Wow- what a failure I am at my attempt to return to blogging. It’s not for lack of things to say- that’s for certain- but a severe deficit in time and energy required to get it all down.
Still, I had a wonderful adventure this year and I’ll be damned if it’s not going to be documented somewhere.
Most of you likely know already, but I had the opportunity to groom at this year’s Kentucky 5*. It was a long week, but worth every little bit of effort to have witnessed a 5* event from behind the scenes. I figured I’d capture some of my takeaways here for posterity. Expect several parts to this long and eventful (pun intended) story.
I’ve had a lot of folks ask me how I know Ema- and I’m happy to share. I first met Ema when she started undergrad at Duke university, as she brought Ben down from Maryland and boarded at the same facility as myself (call is Farm A). Foster and Ben were neighbors for a short time, and Ema picked my brain about various barns in the area. Since Ben likes 24/7 turnout, I recommended the farm where I first had Foster (we’ll say farm B), and so she moved there not long after. Since I keep in touch with many friends at Farm B, I’d often see Ema during our many frequent get together at the Carolina Ale House and reminisce over wine and wings. Emma’s 21st birthday was an especially fun event, and I’ve never seen a non-drinker hold their own as well as she did despite the *many* drinks put in front of her that night! *Ahem* Anyways- when my volunteering position at the Carolina International got canceled, and I learned that Ema needed an extra hand, I was more than happy to help. Kentucky came up, and I offered to jump in if needed, and the rest is history as they say.
The Park Itself
First of all, I’ll remind everyone that I’ve been to the Kentucky Horse Park exactly twice. Once in 2012 at my first Rolex, and second as a competitor at the AECs in 2019. I won’t lie, the views the third time around were just as impressive this go around. However- and I know things are occasionally nutty in KY- but the weather was CRAZY. We knew it would be cold the first night, and flurries were expected, but I think absolutely everyone was shocked to see legitimate SNOW on the ground when we woke up the first morning. Coming from North Carolina to hand grazing amongst the snow was one of many unreal moments during the trip- but luckily I threw winter hats and mittens and wore double the socks to survive. The rest of the week included rain, being what felt like even fucking colder temps, and then brief periods of wearing t-shirts and tank tops. Layers are absolutely the name of the game in KY.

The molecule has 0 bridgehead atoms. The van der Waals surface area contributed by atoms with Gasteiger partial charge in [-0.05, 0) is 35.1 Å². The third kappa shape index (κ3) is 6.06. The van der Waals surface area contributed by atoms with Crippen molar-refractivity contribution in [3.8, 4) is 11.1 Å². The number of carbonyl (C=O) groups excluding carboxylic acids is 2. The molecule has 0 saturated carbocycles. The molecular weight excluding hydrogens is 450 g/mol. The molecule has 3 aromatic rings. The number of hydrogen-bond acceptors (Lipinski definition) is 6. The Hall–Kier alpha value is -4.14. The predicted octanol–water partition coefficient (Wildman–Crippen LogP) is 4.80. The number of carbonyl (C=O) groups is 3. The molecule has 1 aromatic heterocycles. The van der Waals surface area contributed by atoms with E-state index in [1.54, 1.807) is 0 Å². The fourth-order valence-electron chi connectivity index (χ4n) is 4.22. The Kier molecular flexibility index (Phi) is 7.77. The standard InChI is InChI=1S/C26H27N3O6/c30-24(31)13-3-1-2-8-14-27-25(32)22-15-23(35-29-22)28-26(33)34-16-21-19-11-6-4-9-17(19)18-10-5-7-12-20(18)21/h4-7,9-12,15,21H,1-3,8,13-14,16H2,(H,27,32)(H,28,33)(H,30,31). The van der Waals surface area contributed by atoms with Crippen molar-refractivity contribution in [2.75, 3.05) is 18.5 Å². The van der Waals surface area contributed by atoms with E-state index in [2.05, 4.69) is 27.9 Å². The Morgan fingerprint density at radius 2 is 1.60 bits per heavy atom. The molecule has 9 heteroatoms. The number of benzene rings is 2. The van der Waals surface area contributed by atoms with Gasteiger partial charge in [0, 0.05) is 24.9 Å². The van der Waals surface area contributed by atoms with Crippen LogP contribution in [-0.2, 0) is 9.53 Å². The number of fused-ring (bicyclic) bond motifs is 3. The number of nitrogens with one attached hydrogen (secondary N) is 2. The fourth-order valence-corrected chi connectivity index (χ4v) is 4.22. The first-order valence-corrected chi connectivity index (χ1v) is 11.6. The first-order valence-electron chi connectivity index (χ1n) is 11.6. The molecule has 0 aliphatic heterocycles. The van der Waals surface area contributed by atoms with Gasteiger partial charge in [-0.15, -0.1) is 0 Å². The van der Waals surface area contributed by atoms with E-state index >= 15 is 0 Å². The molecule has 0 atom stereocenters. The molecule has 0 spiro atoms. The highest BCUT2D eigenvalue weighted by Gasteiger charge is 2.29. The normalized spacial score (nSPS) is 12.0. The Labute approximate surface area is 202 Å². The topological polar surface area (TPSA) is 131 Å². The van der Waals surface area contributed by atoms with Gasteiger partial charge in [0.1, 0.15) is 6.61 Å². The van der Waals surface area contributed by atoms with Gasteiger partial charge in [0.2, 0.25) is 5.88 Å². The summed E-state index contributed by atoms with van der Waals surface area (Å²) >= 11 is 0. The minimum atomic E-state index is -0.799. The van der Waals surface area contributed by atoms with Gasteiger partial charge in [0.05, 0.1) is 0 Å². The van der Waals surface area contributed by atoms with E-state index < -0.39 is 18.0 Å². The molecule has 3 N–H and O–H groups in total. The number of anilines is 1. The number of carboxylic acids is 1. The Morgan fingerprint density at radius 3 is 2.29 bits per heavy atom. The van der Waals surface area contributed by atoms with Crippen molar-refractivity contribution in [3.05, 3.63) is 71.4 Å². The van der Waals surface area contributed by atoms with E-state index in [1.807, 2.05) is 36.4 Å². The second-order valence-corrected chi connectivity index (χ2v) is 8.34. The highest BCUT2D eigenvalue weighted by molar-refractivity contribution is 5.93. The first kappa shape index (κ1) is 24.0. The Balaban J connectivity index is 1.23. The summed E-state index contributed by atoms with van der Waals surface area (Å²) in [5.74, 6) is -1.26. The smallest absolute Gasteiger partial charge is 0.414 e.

As a result of said snow, all of the decorative plants on the cross country course were covered in bags and tarps. While in theory this is NBD, it did make walking the course a little odd- though really the only effect was making our selfies a little less impressive. Want to know a good way to warm up in Kentucky? Walk a 5* course. Seriously though- I walked 15 miles the first day of dressage when we did the most course walking. That much gallop, covering that much ground, is a great way to get in steps. Even better if you’re not riding it and can just marvel at the size of the fences instead of pissing yourself thinking of jumping them.
Speaking of getting steps in- it’s awfully nice if that’s not always the only option. My fellow groom on Team Bendigo brought an electric bike, and I will say that thing was an absolute godsend, especially when I was packing ~30 lbs of camera equipment from point A to point B. I was most excited to use it on XC day, as it was my duty to capture footage at the first water complex (and last jump combo) before racing off to help with Ben’s post XC care. With the hills and sheer size of the park, the bike was little but mighty and we were very grateful for it. Enough that I am now also thinking about investing in my own electric ride for getting around horse shows. (PS if you have any suggestions on electric bikes under $400 drop me a line!)
One of the cool features that the KYHP employed for the show (though maybe they do it for other shows?) was their installation of round pens. This was oh-so good for Ben, who as previously mentioned enjoys 24/7 turnout as much as possible. He probably also enjoyed getting to look out over his kingdom- aka the cross country course.
Back at the barns, security was tight. The barns were fenced off and a guard posted at each gate. I’m not sure whether the guards were paid employees or volunteers, but either way they took their job very seriously. Even if they had seen you a thousand times that day, your badge had to be showing or pulled out of the many layers in order to prove you weren’t there to pick off some 5* horses. The barns were closed to everyone at 11pm each night, and presumably padlocked. Luckily we weren’t ever there late enough to confirm.
It goes without saying that the most odd thing about the event, though, was the lack of spectators. While support staff in the forms of volunteers, grooms, owners, etc were there in plenty, there wasn’t a single crowd to be found. Empty seats for every discipline were there in plenty, and the longest line for anything was for food and alcohol (more on this later!). It was sad to miss the roar of spectators lined up 3 deep along the cross country paths in particular, though plenty of shouting and cheering still happened. While this probably worked out in our favor, given that this was Ben’s first 5*, it certainly felt like a different atmosphere than my previous trips to the Horse Park. Between that and the abundance of masks, it was a totally different horse show (though still cool as hell IMHO).
Phew! There she is- my first post about the LRKY3DE over a month after the fact. There is so much more to come though, so please stay tuned!